There’s something about film noir that brought out the best in some otherwise limited talents. Ava Gardner in The Killers, Ann Savage in Detour, Jean Gillie in Decoy, Peggy Cummins in Gun Crazy, Yvonne de Carlo in Criss Cross, Lizbeth Scott in Pitfall. Greer had the talent of all those ladies put together, partly because everything she did was understated, at times almost ambiguous. At one point in the film, Wallace Scott’s taxi driver tells Mitchum’s Jeff that he’s in trouble “because he didn’t act like it.” Greer’s Kathie looked like trouble…because she didn’t act like it. Greer’s performance, as became her trademark, was all built around subtle use of the eyes, and of almost imperceptible smiles.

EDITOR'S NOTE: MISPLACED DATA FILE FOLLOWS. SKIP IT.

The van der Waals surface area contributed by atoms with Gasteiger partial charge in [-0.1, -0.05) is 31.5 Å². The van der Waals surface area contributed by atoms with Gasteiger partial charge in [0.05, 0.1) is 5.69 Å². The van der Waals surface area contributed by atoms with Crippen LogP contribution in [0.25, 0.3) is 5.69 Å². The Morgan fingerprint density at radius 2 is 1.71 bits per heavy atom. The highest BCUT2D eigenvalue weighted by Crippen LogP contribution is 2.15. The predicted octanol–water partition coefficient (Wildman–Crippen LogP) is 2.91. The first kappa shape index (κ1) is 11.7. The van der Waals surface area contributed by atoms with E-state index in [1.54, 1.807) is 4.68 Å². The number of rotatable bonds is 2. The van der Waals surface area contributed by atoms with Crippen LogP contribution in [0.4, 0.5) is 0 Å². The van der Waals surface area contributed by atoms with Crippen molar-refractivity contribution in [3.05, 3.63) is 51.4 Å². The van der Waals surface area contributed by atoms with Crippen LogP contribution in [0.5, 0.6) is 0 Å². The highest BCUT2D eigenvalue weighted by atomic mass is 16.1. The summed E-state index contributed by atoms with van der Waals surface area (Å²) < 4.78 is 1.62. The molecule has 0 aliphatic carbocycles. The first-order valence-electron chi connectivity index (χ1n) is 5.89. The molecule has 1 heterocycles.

It should have been the touch paper to a fantastic career. She was still only 22 when it was released. But around the same time she met and fell in love with producer Edward Lasker. Howard Hughes was furious and effectively blacklisted his own discovery. She was sent off to do a western with Dick Powell as punishment, Station West (1948), but even there she turned a formulaic piece into something very nearly special with her form of fatalism. Then twelve months of nothing, until Hughes reluctantly agreed to let her join her old co-star and friend Bob Mitchum on The Big Steal. Mitchum was being punished himself for his marijuana prison term, and Greer was pregnant with Lasker’s first child. What better punishment than to send them off to Mexico with a relatively novice director, Don Siegel, in the hope it would prove a disaster. Even on set she was ‘punished’, forced to wear the same outfit in virtually every scene and her hair was now dark. Mitchum himself noticed that she was wearing the same shoes as in Out of the Past and did what he could to support her through the shoot. It shouldn’t have turned out so well, but Siegel’s film would show Mitchum and Greer’s chemistry, this time as genuine hero and heroine, and make one mourn it was their their last film together.